10 Old Hollywood Celebrities Whose Beauty Is Actually Not That Natural
Many people reproach modern girls for the fact that, in pursuit of beauty, they become overly into going to beauticians. The same people claim that the gorgeous women and handsome men of the last century had a totally “natural” beauty and that the actresses of old Hollywood are perfect proof of this. However, this opinion is wrong. Celebrities would use the services of plastic surgeons during those times as well, and they were also using Vaseline and shaving their faces to get that perfect appearance.
Bright Side did a little investigation in order to find out which of these idols of “natural beauty” actually made some changes to their appearance.
Turns out that Marilyn Monroe, whose appearance is still considered flawless, had used the services of a plastic surgeon in pursuit of beauty. This information is recorded in her surgeon’s (Michael Gurdin) notes that indicate the celebrity underwent nose and chin surgery. The surgery was presumably done in 1950, before Marilyn played her iconic roles in the movies How to Marry a Millionaire (1953) and Gentlemen Prefer Blondes (1953). Apart from surgery, Marilyn was also using hormonal creams that promoted the growth of fluff on her face, but Monroe preferred to not shave it because it gave a tender glow to her face in photos.
The Hollywood diva and winner of an Oscar Award, Gloria Grahame, felt shy about her upper lip because she believed it was too thin. In order to correct this imperfection, the actress inserted cotton or small pieces of fabric between her teeth and her lip, to make it look more plump and attractive. This trick was spotted during kissing scenes by her on-set partners.
Marlene Dietrich takes 9th place on the list of greatest actresses of classical Hollywood movies in the American Film Institute’s ratings. This is not surprising, because apart from amazing talent and charm, she also had a sophisticated appearance. However, the actress strived to perfect the way she looked, which is why she was using the so-called “Croydon facelift” (face lifting without surgery). Dietrich asked her makeup artists to twist tiny strands of her hair around hairpins, pull them back, and tightly fix them on her head. This trick helped her lift the skin on her forehead.
The winner of an Oscar and a Golden Globe Award, Burt Lancaster used to play macho guys at the beginning of his career. However, he dreamt about more dramatic roles that required a certain appearance. That’s why, over many years, Burt kept constantly improving his face: he corrected his teeth, the shape of his cheekbones and chin, etc. The biographical book about Burt Lancaster’s life mentions a quote where he says that he has undergone so many surgeries that, in his words: “the most real thing on my face are my eyes.”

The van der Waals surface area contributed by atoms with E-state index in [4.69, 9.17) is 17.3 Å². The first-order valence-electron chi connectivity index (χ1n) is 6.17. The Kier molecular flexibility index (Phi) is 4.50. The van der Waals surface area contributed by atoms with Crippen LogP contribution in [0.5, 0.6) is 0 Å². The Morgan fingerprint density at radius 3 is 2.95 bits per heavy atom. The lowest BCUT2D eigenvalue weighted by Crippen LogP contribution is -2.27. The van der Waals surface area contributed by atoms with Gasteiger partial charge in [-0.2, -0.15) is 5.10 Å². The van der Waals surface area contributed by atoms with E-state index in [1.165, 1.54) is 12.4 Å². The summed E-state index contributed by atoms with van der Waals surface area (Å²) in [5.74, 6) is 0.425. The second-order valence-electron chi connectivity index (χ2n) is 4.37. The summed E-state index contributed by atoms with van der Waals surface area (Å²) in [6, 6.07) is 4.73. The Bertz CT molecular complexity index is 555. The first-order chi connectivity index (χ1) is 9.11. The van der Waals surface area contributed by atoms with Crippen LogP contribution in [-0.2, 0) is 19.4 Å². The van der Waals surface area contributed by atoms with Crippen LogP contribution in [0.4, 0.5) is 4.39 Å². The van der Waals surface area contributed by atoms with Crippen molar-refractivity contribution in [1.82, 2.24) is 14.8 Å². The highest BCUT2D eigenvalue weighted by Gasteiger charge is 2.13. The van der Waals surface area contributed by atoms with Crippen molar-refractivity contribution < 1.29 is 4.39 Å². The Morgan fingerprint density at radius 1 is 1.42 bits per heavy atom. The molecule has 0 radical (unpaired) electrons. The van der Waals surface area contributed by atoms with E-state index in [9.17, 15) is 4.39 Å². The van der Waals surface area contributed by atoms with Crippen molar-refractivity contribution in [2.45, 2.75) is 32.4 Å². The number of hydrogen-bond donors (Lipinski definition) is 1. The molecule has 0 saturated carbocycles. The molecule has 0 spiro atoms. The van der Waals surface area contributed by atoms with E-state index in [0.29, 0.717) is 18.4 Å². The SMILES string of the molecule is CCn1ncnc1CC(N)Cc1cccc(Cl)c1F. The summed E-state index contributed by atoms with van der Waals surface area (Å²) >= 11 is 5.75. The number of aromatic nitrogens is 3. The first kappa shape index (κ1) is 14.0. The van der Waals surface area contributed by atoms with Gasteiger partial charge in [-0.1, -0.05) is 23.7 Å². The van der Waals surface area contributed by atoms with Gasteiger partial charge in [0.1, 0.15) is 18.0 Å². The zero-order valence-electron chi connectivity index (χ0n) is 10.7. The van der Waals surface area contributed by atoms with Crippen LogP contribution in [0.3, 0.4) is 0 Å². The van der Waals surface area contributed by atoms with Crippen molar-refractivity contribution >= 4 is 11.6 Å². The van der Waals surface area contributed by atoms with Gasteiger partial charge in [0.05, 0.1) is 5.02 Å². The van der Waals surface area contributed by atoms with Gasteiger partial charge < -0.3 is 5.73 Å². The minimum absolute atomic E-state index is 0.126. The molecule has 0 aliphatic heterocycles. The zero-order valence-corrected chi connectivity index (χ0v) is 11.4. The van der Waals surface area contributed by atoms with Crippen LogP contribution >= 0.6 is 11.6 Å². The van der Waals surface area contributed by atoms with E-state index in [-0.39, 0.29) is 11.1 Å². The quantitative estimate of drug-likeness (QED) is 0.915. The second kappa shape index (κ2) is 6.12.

One of the most popular American actresses of the 1940s, Rita Hayworth had Spanish roots, and that’s why she was originally a brunette. In order to meet the Hollywood’s beauty standards and get more significant roles in movies, she had to dye her hair red and do electrolysis (a method of removing individual hairs from the face or body using chemicals or heat energy) to push back her hairline and visually make her forehead look higher.
The handsome Clark Gable, who conquered the hearts of viewers with his role as Rhett Butler in Gone with the Wind, also made some corrections to his appearance. Clark’s natural smile was far from being “Hollywood-like.” His acting coach, Josephine Dillon, paid the dentist’s bill for his new teeth. Later, despite a big age difference (Dillon was 17 years older than Gable), she became his first wife.
It was Jean Harlow who was considered the ideal platinum blonde before Marilyn Monroe appeared on the big screen. The actress even had a corresponding nickname. It is believed that Harlow got this shade of hair thanks to a toxic mixture for dyeing, which included bleach, peroxide, ammonia, and Lux laundry detergent. However, this mix is actually very dangerous and could even be fatal; the process was infamous for having damaged Harlow’s natural ash-blonde hair.
The incredible Elizabeth Taylor, who was especially remembered for her role as Cleopatra, would use a razor to look beautiful on screen. The actress would shave her face to remove the dead cells and make her skin look perfectly smooth.
The jazz singer and American actor of Italian origins, Dean Martin, wasn’t satisfied with his nose — it had been broken in the actor’s youth. That’s why when his career started to go up, Dean decided to undergo plastic surgery. Rhinoplasty made it possible to slightly narrow and reduce the nose, although the shape itself wasn’t changed drastically.
The desire to look young and fresh played a cruel joke on silent film legend Mary Pickford. She was very worried about aging and did a facelift too early. Moreover, the procedure wasn’t successful — Mary couldn’t smile in a normal way or express her emotions fully, which was extremely important in the silent film actress’s career, because the biggest part of this type of acting is based on the mimics.
How do you relate to plastic surgeries and cosmetic interventions? Do you think it’s all because of a person’s inner complexes or do you support a person’s right to self-perfection?